Looming Winter Energy Crisis Sees Poor Q3 Performance

By Colin Vella, Head of Wealth Management at Jesmond Mizzi Financial Advisors

Despite a positive start, the third quarter of 2022 saw markets registering further losses as inflation remains high and concerns grow over a potential energy crisis in Europe this winter. Jesmond Mizzi Financial Advisors’ Head of Wealth Management Colin Vella untangles the latest market reaction and offers insight into what we can expect from the year’s end

After a very bad first half of the year, we saw markets rebound quite strongly in July before plummeting once again in September. How do you interpret this performance?

By September’s end the market had registered a new bottom, after that registered in June. This was mainly because hopes of a soft landing for the economy started to fade in September as it became clearer that controlling inflation was going to be more difficult than we hoped.

At the start of the year, we saw inflation shoot up, but consumer spending remained high, despite an increase in prices. People were still keen to go out and enjoy the summer after two years of restrictions and this allowed companies to pass on their increase in costs, and a little bit more, to consumers.

We saw demand continuing to increase, despite conditions which would have normally been accompanied by a drop in spending.

Round about mid-August however, with inflation still a cause for concern, we saw central banks signal that they would be pursuing further aggressive interest rate hikes, and this sent markets tumbling.

Summer nearing its end also meant that business confidence was down since economic activity tends to slow down in the winter. This, coupled with the fact that Europe is bracing itself for an energy crisis this winter, with all the inflationary pressure that will bring with it, further compounded the market’s outlook.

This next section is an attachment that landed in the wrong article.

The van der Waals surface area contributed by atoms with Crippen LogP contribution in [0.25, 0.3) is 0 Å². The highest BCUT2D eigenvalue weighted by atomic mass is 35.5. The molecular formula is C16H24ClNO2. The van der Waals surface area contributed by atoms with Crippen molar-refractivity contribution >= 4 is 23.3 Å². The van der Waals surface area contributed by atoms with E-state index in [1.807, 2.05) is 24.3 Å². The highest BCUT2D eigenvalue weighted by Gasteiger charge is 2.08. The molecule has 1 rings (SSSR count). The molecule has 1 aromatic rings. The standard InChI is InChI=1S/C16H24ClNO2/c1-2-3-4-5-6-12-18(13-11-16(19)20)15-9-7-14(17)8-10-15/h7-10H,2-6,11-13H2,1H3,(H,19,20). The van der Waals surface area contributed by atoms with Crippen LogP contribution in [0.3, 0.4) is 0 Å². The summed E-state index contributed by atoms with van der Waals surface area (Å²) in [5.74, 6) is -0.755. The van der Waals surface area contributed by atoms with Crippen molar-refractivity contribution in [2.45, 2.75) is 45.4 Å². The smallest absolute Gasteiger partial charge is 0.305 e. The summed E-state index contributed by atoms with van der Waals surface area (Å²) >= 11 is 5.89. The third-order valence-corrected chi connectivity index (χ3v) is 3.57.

In fact, we can say September’s performance reflected how markets were feeling about the winter, which is why we saw such a big decline.

How would one estimate business sentiment, especially when talking about the market as a whole?

There are many indicators which gauge how businesses are feeling about the economy. One such index is the Purchasing Managers Index, which is a measure of the prevailing direction of economic trends.

A survey is carried out every month across different regions and a score is calculated. A score higher than 50 indicates that businesses are positive about the future, while a score below 50 suggests the opposite.

The global composite purchasing managers index for August, which includes both the manufacturing and services sectors, dropped to 45 – its lowest value since May 2020. What’s more is that we saw it drop to below 50 across the EU, as well as in the UK and US.

The likelihood is that the next five to six months will be the bottom of the decline we’re experiencing, with markets starting to rebound in the spring.

This doesn’t mean we’re guaranteed further declines in the winter however, and more opportunities will continue to be created. For instance, equities in companies which fell victim to the market shock that resulted from skyrocketing inflation and interest rate hikes, but whose profitability remains intact. These companies should be considered over all others at this time.

In July you pointed to three scenarios that could result in quick recovery: a sudden end to the war, inflation being brought under control or a solution to the energy crisis. The situation with respect to all three has improved somewhat over the past three months. Can we expect this to be reflected in the markets?

Not for the time being. When it comes to energy, while most European countries have secured alternative sources of fuel and the situation is looking better than it was a few weeks ago, there is still a lot that can go wrong. We saw OPEC announce a reduction in oil product at the beginning of October, which will likely see energy prices shoot up once again, so we are by no means out of the woods.

If the winter isn’t as bad as expected, we could see a healthy recovery, though volatility will remain.

As for inflation, while it has slowed its increase, it hasn’t been as quick as we hoped. For example, markets reacted badly to August’s inflation numbers in the US, because while a rate of 8.3% did represent a slowdown, it wasn’t as great as was being anticipated by the market.

If we turn to the war, Ukraine appears to have the momentum now, but this doesn’t necessarily mean the war is coming to an end. If anything, it could mark the start of further escalation.